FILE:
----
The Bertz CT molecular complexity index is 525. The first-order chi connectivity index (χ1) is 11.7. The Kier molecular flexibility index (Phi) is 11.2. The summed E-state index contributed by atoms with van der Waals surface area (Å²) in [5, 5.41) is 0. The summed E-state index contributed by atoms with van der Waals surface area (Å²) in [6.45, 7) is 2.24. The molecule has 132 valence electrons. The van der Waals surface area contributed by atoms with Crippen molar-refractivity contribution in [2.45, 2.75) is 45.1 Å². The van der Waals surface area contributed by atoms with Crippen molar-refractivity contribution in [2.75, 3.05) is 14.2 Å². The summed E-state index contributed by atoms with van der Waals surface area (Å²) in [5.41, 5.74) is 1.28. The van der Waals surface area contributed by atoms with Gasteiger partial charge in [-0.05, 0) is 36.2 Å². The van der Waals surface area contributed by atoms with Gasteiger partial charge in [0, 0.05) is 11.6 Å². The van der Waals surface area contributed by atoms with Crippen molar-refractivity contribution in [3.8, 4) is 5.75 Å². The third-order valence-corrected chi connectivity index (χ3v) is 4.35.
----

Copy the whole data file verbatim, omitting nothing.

The Bertz CT molecular complexity index is 525. The first-order chi connectivity index (χ1) is 11.7. The Kier molecular flexibility index (Phi) is 11.2. The summed E-state index contributed by atoms with van der Waals surface area (Å²) in [5, 5.41) is 0. The summed E-state index contributed by atoms with van der Waals surface area (Å²) in [6.45, 7) is 2.24. The molecule has 132 valence electrons. The van der Waals surface area contributed by atoms with Crippen molar-refractivity contribution in [2.45, 2.75) is 45.1 Å². The van der Waals surface area contributed by atoms with Crippen molar-refractivity contribution in [2.75, 3.05) is 14.2 Å². The summed E-state index contributed by atoms with van der Waals surface area (Å²) in [5.41, 5.74) is 1.28. The van der Waals surface area contributed by atoms with Gasteiger partial charge in [-0.05, 0) is 36.2 Å². The van der Waals surface area contributed by atoms with Gasteiger partial charge in [0, 0.05) is 11.6 Å². The van der Waals surface area contributed by atoms with Crippen molar-refractivity contribution in [3.8, 4) is 5.75 Å². The third-order valence-corrected chi connectivity index (χ3v) is 4.35.